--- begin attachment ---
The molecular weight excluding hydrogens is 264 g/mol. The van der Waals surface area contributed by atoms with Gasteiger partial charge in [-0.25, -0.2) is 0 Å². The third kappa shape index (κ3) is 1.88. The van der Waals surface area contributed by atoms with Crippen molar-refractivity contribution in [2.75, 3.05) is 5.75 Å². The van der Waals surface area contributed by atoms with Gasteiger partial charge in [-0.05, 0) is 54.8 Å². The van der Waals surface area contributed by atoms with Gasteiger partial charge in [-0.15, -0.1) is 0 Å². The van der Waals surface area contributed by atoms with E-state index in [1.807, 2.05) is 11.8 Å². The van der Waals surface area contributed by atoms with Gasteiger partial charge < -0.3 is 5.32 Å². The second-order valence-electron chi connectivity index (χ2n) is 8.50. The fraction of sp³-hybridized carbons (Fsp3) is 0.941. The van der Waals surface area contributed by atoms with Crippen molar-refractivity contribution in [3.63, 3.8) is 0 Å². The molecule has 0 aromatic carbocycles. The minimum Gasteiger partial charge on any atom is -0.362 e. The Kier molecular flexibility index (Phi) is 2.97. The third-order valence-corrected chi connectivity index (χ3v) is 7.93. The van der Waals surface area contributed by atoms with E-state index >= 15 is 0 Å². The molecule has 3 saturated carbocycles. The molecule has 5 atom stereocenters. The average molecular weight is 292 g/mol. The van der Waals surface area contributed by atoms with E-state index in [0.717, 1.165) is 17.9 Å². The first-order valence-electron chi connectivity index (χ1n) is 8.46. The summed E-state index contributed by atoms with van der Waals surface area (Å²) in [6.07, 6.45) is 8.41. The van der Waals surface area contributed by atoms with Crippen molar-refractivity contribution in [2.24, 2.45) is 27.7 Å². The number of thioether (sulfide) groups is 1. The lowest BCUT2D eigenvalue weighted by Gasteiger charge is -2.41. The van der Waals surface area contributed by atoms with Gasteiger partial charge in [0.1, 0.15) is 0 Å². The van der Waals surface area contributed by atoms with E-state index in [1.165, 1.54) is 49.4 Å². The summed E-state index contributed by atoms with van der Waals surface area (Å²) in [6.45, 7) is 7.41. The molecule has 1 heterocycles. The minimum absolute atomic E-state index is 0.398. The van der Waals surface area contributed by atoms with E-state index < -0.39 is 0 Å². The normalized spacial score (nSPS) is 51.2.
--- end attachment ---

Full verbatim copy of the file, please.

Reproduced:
The molecular weight excluding hydrogens is 264 g/mol. The van der Waals surface area contributed by atoms with Gasteiger partial charge in [-0.25, -0.2) is 0 Å². The third kappa shape index (κ3) is 1.88. The van der Waals surface area contributed by atoms with Crippen molar-refractivity contribution in [2.75, 3.05) is 5.75 Å². The van der Waals surface area contributed by atoms with Gasteiger partial charge in [-0.05, 0) is 54.8 Å². The van der Waals surface area contributed by atoms with Gasteiger partial charge in [-0.15, -0.1) is 0 Å². The van der Waals surface area contributed by atoms with E-state index in [1.807, 2.05) is 11.8 Å². The van der Waals surface area contributed by atoms with Gasteiger partial charge < -0.3 is 5.32 Å². The second-order valence-electron chi connectivity index (χ2n) is 8.50. The fraction of sp³-hybridized carbons (Fsp3) is 0.941. The van der Waals surface area contributed by atoms with Crippen molar-refractivity contribution in [3.63, 3.8) is 0 Å². The molecule has 0 aromatic carbocycles. The minimum Gasteiger partial charge on any atom is -0.362 e. The Kier molecular flexibility index (Phi) is 2.97. The third-order valence-corrected chi connectivity index (χ3v) is 7.93. The van der Waals surface area contributed by atoms with E-state index >= 15 is 0 Å². The molecule has 3 saturated carbocycles. The molecule has 5 atom stereocenters. The average molecular weight is 292 g/mol. The van der Waals surface area contributed by atoms with E-state index in [0.717, 1.165) is 17.9 Å². The first-order valence-electron chi connectivity index (χ1n) is 8.46. The summed E-state index contributed by atoms with van der Waals surface area (Å²) in [6.07, 6.45) is 8.41. The van der Waals surface area contributed by atoms with Crippen molar-refractivity contribution in [2.24, 2.45) is 27.7 Å². The number of thioether (sulfide) groups is 1. The lowest BCUT2D eigenvalue weighted by Gasteiger charge is -2.41. The van der Waals surface area contributed by atoms with Gasteiger partial charge in [0.1, 0.15) is 0 Å². The van der Waals surface area contributed by atoms with E-state index in [1.165, 1.54) is 49.4 Å². The summed E-state index contributed by atoms with van der Waals surface area (Å²) in [6.45, 7) is 7.41. The molecule has 1 heterocycles. The minimum absolute atomic E-state index is 0.398. The van der Waals surface area contributed by atoms with E-state index < -0.39 is 0 Å². The normalized spacial score (nSPS) is 51.2.